‘Radio Mullah’ Alive and Well in Afghanistan — and Attacking Pakistan?

Radio Mullah: Maulana Fazlullah

Radio Mullah: Maulana Fazlullah

August 30, 2011

At least 33 people were killed in northwestern Pakistan on Saturday.

The Pakistani Army says Afghanistan-based militants staged a cross-border raid on paramilitary checkposts in the district of Chitral, but Afghan officials deny the militants came from their side of the border.

In a statement, the Pakistani military said the 200 to 300 militants involved in the attack came from Afghanistan’s Kunar and Nuristan provinces and were organized by Maulvi Faqir Muhammad, a deputy leader of the Pakistani Taliban, and the radical cleric Maulanah Fazlullah, more commonly known as ‘Radio Mullah.’

In 2007, FRONTLINE correspondent David Montero traveled to northern Pakistan’s Swat valley to explore how the once-peaceful area had become a safe haven for militants and interviewed the media-shy cleric, who had gained fame for his daily FM radio sermons. Back then, Fazlullah was the leader of  of the Tehreek-e-Nafaz-e-Shariat-e-Mohammadi (TNSM), a Swat-based fundamentalist group allied with the Pakistani Taliban that sought to implement Sharia law in the country.

TNSM gained local support by exploiting grievances with Swat’s justice system, pledging to bring more speedy justice through Sharia law. But Fazlullah and his forces — made up of foreign fighters and local insurgents — lost support after a violent campaign in the valley in which they targeted the Pakistani military, political leaders, police officers and even the local population, beheaded those they deemed un-Islamic, bombed girls’ schools and carried out suicide attacks.  In his radio sermons, Fazlullah denounced “immoral” activities like music and dancing, and announced the names of alleged criminals to target.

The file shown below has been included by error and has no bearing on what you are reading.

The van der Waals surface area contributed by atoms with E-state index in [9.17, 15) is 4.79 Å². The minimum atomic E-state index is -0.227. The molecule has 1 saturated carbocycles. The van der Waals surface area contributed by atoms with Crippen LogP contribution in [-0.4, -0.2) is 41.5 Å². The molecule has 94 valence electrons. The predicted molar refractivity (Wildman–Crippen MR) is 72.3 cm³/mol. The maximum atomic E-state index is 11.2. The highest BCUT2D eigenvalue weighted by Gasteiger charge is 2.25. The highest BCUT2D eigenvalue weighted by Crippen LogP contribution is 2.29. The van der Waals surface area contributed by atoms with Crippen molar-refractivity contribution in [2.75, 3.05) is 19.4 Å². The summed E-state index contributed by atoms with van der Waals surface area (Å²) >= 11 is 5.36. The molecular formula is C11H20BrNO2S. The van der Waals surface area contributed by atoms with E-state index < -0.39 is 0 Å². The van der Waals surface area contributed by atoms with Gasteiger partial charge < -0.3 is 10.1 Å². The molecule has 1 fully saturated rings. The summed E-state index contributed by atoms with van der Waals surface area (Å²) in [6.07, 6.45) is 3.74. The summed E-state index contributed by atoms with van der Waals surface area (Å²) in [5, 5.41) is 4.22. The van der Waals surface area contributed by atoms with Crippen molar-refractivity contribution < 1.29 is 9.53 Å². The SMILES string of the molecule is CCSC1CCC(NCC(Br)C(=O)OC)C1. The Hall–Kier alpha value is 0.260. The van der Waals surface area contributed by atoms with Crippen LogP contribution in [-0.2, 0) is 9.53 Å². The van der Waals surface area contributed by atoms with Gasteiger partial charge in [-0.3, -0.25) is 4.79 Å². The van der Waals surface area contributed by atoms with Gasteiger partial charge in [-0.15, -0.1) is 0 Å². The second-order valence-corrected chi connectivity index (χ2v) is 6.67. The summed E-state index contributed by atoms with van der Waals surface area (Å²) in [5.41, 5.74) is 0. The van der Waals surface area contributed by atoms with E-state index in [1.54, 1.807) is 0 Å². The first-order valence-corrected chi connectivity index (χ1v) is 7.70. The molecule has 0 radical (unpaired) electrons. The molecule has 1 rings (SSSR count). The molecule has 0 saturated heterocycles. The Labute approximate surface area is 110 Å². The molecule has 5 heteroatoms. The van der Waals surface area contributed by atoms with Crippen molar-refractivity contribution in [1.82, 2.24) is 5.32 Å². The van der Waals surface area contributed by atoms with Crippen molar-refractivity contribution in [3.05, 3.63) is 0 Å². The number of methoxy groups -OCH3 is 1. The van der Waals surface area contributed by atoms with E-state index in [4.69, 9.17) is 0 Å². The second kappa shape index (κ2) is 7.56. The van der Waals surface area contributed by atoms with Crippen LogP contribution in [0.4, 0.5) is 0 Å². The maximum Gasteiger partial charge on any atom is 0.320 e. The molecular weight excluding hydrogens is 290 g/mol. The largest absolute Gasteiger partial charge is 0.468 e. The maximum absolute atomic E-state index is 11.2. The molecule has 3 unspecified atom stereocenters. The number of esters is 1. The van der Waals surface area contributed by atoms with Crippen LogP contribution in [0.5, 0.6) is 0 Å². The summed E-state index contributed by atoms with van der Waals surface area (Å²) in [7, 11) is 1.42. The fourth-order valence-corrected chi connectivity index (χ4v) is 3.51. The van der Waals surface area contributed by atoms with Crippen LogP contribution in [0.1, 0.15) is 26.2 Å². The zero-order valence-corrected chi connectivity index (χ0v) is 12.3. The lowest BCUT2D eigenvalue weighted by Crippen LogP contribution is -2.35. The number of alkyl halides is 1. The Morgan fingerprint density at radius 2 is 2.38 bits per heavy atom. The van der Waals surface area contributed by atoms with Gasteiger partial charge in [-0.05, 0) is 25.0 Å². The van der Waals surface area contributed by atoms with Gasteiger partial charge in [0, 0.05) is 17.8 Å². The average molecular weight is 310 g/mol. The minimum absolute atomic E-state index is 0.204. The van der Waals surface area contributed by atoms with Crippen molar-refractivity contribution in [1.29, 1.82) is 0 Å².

The ‘Radio Mullah’ was thought to have fled to Nuristan after a 2009 campaign by the Pakistani military drove the TNSM and Pakistani Taliban from the area.  Swat is still recovering from the violence.  Despite reports that he may have been critically injured or killed, Fazlullah appeared alive and well in a 40-minute video obtained by Newsweek in January, threatening the Pakistani military and its supporters.

The Pakistani Army’s claim that Fazlullah and his supporters have regrouped in Afghanistan — with the support of local authorities — will likely further strain Pakistan’s relations with Afghanistan and the U.S.  The attack in Chitral is the latest in a series of cross-border raids that Pakistan blamed on the “scanty presence” of NATO and Afghan forces along the border.

Saturday’s attack may also renew Pakistani fears that Fazlullah will continue to target the country.

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